Obama Says Republicans Have Selves to Blame for `Crackup'

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Obama: I’m Not to Blame For Republican ‘Crackup’
  • President rejects notion that he caused political divisiveness
  • Trump's rhetoric an extension of Republican politics, he says

President Barack Obama said Republicans should look in the mirror to assign blame for the tumult and rancor in their presidential nomination process.

Obama rejected what he termed the “novel” suggestions by some Republicans, such as former Louisiana Governor Bobby Jindal, that his policies and stances have contributed to the divisiveness in the country and propelled billionaire Donald Trump into the lead of the party’s nomination race. 

Trump’s rallies have been notable for his bombast against immigrants and Muslims, insults directed at opponents, and vitriolic exchanges and occasional violence between his supporters and protesters. Some Republican leaders and officials have fretted that the tenor of the campaign could rip the party apart, and have floated plans to deny Trump the nomination at the party’s convention in July.

Any Republican “crack-up” isn’t the result of his actions, and there are “thoughtful conservatives” who are troubled by the direction of their party, Obama said Thursday in an expansive response to a question at a White House news conference with Canadian Prime Minister Justin Trudeau.

“The Republican political elites, and many of the information outlets, social media, news outlets, talk radio, television stations, have been feeding the Republican base for the last seven years a notion that everything I do is to be opposed, that cooperation or compromise somehow is a betrayal,” Obama said.

Laying Blame

Republicans have argued that Obama’s stubbornness has contributed to growing political polarization. Jindal, who gave up his own campaign for the 2016 Republican nomination in November, before a single vote was cast, wrote in the Wall Street Journal on March 3 that Trump’s popularity is a reaction by voters to Obama.

“The president truly doesn’t get enough credit for creating one of the most polarizing forces in American politics today,” Jindal wrote in the piece, titled “President Obama Created Donald Trump.” “There would be no Donald Trump, dominating the political scene today, if it were not for President Obama.”

Obama blamed Republicans for promoting incendiary ideas, including the notion that he wasn’t born in the U.S. and thus was an illegitimate president, that immigrants are a threat, and that the West and Muslim world are engaged in a clash of civilizations.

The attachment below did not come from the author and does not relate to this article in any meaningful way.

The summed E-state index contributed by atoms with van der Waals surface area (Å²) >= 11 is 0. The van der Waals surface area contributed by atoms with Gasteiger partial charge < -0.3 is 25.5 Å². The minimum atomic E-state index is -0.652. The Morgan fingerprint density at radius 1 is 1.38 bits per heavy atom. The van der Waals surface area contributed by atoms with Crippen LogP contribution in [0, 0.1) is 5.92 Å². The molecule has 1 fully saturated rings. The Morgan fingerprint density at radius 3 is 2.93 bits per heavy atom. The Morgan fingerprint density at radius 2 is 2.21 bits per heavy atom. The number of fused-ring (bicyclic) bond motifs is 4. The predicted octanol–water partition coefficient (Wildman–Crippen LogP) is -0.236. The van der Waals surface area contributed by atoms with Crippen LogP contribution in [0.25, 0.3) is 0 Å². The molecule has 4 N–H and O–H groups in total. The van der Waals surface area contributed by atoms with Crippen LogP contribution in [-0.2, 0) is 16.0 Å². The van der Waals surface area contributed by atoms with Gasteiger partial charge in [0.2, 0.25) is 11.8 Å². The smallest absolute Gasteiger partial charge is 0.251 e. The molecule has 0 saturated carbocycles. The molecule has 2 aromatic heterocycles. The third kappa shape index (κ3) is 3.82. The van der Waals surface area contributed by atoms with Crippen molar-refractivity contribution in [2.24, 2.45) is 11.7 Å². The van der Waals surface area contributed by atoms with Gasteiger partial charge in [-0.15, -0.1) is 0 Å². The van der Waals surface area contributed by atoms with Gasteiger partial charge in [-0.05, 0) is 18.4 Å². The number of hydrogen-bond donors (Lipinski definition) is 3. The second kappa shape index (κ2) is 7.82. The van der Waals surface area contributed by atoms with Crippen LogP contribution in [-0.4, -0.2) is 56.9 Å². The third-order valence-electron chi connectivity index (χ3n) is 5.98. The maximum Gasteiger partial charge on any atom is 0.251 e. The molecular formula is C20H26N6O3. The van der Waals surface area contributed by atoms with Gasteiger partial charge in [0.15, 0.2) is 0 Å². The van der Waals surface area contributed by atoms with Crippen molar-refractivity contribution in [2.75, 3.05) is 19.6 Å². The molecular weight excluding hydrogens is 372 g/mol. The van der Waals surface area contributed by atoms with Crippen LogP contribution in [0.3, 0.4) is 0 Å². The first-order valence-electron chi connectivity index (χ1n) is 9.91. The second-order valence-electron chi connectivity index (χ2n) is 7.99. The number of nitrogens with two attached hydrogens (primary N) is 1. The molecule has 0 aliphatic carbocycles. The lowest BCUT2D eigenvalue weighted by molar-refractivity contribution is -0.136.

‘Creating an Environment’

“What you’re seeing within the Republican Party is, to some degree, all of those efforts over a course of time creating an environment where somebody like a Donald Trump can thrive,” Obama said. “He’s just doing more of what has been done for the last seven and half years.”

And, Obama said, it was important for conservative leaders “to reflect on” how their actions in recent years allowed “the circus we’ve been seeing to transpire.”

Obama and Trudeau, though, both downplayed the notion that a Republican successor to Obama would sully relationships between the neighbors.

The president joked with Trudeau that an enduring aspect of the U.S.-Canada relationship was threats to move north by Americans concerned by the potential election outcome. Google saw a jump in Internet searches on “move to Canada” from U.S. users after Trump’s victories in the Super Tuesday nominating contests on March 1. Trudeau referenced the possibility of a Trump-inspired immigration surge during a town hall meeting earlier this week.

‘Doing Just Fine’

“I do want to point out, I am absolutely certain that in 2012, when there was the possibility that I would be re-elected, there were folks who were threatening to go to Canada as well,” Obama said.

The Canadian leader was also diplomatic when asked about Trump on Thursday, saying that the relationship between the countries goes “far beyond two people.”

Obama didn’t weigh in on his own party’s contested race, where Vermont Senator Bernie Sanders got a boost this week with his upset win in the Michigan Democratic primary over front-runner Hillary Clinton.

“The Democratic voters are doing just fine figuring this out,” Obama said, declining again to make an endorsement of either candidate.

Obama said his “most important role” will be bringing the party together to support the nominee and win the presidential election. “Of course, I intend to make sure the next president who comes in agrees with me on everything,” he joked.

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